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Lessons High and Low

School is out at long last. Gargantuan confetti in the form of notebook paper litters the halls, grades are being withheld from students who haven’t returned their textbooks, and nobody’s bothering to take attendance. I’d say it’s time to take stock of my kids’ grades, and what that says about my performance, but honestly I’ve been doing that all semester.

First observation: too many failures. Martin tells me not to take it personally: half of those are chronic truants, not students to whom I couldn’t make myself understandable, and I didn’t underperform the school generally, and he correctly insists that I’d consider one failure too many. So what? “As good as the rest of the teachers in the school” isn’t much of an achievement; Barringer is widely recognized as a bad school, a failing school, a target for reform, effective or merely draconian. And one failure is one failure too many. Intellectually, I can accept the wisdom of recognizing that a lot of students’ performance is beyond our control; emotionally, I’m a first year teacher—I still feel on some level that a room full of beaming A students is possible, and that failing to meet that fantasy is somehow my fault.

Second observation: grades began rather low in the semester, then rose sharply. I cite two causes, neither of which Martin doubts. Most of these students weren’t prepared for the current material, so dragging them up to speed was tough. I don’t have much control over that. I also suspect it took a while—too long—for students to get used to my eccentricities. Gotta work on my presentation, learn to couch lessons in more accessible terms without abandoning the technical terms they need to know. Gotta learn to speak more simply, less precisely.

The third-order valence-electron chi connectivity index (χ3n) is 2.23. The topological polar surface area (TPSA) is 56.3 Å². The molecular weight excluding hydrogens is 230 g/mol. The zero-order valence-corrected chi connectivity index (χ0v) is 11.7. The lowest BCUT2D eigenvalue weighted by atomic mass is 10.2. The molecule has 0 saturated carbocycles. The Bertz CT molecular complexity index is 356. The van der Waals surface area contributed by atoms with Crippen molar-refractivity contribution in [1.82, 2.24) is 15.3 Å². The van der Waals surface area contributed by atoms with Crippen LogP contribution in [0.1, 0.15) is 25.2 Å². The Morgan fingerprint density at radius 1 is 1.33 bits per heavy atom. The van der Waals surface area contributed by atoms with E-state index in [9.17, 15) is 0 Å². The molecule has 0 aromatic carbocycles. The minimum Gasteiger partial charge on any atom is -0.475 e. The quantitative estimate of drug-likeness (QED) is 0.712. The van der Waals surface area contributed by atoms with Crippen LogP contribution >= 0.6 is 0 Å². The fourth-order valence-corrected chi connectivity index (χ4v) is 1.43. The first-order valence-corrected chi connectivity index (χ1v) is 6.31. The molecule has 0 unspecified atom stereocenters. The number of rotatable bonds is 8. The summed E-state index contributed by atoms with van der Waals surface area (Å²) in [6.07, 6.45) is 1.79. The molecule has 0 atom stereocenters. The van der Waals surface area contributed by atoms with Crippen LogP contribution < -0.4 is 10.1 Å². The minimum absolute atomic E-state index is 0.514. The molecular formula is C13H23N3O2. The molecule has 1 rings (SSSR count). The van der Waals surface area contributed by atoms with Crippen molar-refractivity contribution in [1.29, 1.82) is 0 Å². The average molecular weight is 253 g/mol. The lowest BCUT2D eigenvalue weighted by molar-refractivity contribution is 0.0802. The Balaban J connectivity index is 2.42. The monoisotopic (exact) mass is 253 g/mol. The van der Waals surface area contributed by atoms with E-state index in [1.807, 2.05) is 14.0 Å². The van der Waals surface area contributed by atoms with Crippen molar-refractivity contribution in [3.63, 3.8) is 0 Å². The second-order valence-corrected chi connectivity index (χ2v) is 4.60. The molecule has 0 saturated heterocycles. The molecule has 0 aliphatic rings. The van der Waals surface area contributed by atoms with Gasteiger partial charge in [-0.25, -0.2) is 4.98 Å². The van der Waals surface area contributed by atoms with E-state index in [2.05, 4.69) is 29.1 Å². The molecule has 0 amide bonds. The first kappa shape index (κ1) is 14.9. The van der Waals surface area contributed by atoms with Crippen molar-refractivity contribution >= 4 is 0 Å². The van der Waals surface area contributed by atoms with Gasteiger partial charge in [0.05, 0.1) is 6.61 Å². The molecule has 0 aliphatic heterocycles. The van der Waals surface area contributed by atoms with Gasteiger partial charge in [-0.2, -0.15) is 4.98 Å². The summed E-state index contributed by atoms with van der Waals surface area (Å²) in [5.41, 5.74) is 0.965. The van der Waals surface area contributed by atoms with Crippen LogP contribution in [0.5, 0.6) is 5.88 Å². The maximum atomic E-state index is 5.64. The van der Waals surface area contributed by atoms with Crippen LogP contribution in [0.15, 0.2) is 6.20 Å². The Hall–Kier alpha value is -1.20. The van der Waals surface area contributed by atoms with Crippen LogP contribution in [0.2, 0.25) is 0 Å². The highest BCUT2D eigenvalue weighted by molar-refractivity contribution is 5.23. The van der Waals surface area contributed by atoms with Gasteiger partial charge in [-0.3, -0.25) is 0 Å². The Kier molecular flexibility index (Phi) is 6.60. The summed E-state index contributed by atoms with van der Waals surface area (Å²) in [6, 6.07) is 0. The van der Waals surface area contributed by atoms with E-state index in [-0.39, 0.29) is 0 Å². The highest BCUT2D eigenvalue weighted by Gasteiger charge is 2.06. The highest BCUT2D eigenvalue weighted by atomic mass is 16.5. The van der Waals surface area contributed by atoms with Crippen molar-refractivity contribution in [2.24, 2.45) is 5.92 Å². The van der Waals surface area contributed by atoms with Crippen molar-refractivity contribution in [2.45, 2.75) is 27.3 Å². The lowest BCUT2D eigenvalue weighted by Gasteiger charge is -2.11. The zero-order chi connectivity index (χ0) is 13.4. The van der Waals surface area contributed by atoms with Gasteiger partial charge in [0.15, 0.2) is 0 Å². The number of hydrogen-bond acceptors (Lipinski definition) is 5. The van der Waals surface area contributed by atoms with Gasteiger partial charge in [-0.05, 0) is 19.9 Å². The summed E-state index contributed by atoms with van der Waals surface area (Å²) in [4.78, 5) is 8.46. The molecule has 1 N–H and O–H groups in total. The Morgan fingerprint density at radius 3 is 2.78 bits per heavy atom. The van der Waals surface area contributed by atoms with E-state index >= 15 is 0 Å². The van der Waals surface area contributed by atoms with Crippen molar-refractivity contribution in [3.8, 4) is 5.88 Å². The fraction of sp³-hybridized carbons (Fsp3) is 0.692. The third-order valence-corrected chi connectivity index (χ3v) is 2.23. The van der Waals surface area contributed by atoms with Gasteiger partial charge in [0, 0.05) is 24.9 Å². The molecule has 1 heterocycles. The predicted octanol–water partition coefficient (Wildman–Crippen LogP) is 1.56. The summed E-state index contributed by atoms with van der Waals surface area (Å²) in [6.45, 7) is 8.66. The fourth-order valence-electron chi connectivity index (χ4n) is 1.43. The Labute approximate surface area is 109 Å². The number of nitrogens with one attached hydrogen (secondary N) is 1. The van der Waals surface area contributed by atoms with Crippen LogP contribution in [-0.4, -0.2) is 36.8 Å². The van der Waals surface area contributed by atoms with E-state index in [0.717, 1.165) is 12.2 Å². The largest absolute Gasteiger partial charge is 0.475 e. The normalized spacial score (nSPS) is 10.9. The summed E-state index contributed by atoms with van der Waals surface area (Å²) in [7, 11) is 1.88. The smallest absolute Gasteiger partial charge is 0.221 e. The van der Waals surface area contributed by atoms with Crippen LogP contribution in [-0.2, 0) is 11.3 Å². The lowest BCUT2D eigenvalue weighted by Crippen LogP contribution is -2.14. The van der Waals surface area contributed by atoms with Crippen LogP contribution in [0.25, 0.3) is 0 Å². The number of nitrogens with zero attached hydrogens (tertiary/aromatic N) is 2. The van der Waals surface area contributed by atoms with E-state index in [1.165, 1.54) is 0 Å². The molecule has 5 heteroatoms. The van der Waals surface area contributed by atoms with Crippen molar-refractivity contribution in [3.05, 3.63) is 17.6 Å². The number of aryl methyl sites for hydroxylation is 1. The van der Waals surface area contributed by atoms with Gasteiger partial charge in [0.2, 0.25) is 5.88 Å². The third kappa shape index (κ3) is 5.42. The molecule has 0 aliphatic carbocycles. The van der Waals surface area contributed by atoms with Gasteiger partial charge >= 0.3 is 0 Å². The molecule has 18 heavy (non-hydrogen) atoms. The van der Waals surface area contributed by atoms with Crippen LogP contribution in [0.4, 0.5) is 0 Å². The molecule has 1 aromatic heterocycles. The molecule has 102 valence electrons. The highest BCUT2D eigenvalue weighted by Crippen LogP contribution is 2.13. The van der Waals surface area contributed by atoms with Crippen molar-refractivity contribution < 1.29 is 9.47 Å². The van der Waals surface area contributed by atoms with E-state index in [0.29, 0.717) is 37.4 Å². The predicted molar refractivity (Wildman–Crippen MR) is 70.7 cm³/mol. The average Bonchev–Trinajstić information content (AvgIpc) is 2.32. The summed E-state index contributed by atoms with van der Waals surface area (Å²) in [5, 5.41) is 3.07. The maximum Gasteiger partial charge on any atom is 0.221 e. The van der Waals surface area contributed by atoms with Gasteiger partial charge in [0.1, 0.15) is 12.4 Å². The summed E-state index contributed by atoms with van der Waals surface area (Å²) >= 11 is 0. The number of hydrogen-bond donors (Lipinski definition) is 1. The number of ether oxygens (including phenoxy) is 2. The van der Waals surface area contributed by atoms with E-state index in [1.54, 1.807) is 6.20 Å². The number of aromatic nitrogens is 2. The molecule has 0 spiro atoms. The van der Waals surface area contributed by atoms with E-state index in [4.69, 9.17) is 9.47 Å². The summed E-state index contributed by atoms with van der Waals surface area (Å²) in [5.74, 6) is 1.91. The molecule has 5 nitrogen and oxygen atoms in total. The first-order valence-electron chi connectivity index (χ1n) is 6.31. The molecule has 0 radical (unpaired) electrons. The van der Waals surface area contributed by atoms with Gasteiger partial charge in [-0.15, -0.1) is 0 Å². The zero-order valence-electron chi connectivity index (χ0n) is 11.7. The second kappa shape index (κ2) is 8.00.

(Technically, there are three causes to the rising curve in grades: I also refuse to compromise on grading standards. It’s a lot easier to match or exceed the school average, or the NCLB requirements, if you fudge the borderline cases. And I’m not. Never mind the ETSB; if kids can’t pass my test, their education needs reform. But since I refuse to budge on that point, I’m not citing it as a lesson to be learned.)

So the certificate will come, and it’s down to grubbing for a job in a very bad market. But today, I will celebrate: I will get home and crack open a cold beer.

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